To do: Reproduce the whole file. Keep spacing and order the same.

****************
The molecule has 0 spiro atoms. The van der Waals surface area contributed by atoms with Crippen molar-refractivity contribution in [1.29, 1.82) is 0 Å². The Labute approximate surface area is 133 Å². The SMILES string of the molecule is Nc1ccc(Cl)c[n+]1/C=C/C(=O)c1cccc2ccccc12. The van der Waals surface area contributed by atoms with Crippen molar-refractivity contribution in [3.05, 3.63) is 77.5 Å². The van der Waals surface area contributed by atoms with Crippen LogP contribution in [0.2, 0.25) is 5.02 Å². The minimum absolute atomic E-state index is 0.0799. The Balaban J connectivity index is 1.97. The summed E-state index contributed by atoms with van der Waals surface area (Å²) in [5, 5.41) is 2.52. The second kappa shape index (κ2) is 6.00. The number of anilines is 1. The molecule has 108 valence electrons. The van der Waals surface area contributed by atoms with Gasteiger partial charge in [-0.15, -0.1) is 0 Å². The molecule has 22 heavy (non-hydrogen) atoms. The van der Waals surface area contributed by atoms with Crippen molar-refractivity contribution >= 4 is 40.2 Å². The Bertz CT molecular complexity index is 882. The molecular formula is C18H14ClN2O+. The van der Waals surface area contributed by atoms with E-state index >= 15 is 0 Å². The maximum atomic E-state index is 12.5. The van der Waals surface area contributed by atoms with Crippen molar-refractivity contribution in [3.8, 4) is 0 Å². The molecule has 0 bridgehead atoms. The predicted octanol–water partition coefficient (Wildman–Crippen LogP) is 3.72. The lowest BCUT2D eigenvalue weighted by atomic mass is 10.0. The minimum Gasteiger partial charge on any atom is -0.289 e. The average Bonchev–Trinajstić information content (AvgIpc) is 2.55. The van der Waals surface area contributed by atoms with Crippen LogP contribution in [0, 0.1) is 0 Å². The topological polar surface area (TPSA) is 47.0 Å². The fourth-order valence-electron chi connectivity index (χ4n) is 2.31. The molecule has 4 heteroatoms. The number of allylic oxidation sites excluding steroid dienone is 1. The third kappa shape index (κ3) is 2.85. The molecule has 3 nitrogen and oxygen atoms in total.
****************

The molecule has 0 spiro atoms. The van der Waals surface area contributed by atoms with Crippen molar-refractivity contribution in [1.29, 1.82) is 0 Å². The Labute approximate surface area is 133 Å². The SMILES string of the molecule is Nc1ccc(Cl)c[n+]1/C=C/C(=O)c1cccc2ccccc12. The van der Waals surface area contributed by atoms with Crippen molar-refractivity contribution in [3.05, 3.63) is 77.5 Å². The van der Waals surface area contributed by atoms with Crippen LogP contribution in [0.2, 0.25) is 5.02 Å². The minimum absolute atomic E-state index is 0.0799. The Balaban J connectivity index is 1.97. The summed E-state index contributed by atoms with van der Waals surface area (Å²) in [5, 5.41) is 2.52. The second kappa shape index (κ2) is 6.00. The number of anilines is 1. The molecule has 108 valence electrons. The van der Waals surface area contributed by atoms with Gasteiger partial charge in [-0.15, -0.1) is 0 Å². The molecule has 22 heavy (non-hydrogen) atoms. The van der Waals surface area contributed by atoms with Crippen molar-refractivity contribution >= 4 is 40.2 Å². The Bertz CT molecular complexity index is 882. The molecular formula is C18H14ClN2O+. The van der Waals surface area contributed by atoms with E-state index >= 15 is 0 Å². The maximum atomic E-state index is 12.5. The van der Waals surface area contributed by atoms with Crippen molar-refractivity contribution in [3.8, 4) is 0 Å². The molecule has 0 bridgehead atoms. The predicted octanol–water partition coefficient (Wildman–Crippen LogP) is 3.72. The lowest BCUT2D eigenvalue weighted by atomic mass is 10.0. The minimum Gasteiger partial charge on any atom is -0.289 e. The average Bonchev–Trinajstić information content (AvgIpc) is 2.55. The van der Waals surface area contributed by atoms with Crippen LogP contribution in [0, 0.1) is 0 Å². The topological polar surface area (TPSA) is 47.0 Å². The fourth-order valence-electron chi connectivity index (χ4n) is 2.31. The molecule has 4 heteroatoms. The number of allylic oxidation sites excluding steroid dienone is 1. The third kappa shape index (κ3) is 2.85. The molecule has 3 nitrogen and oxygen atoms in total.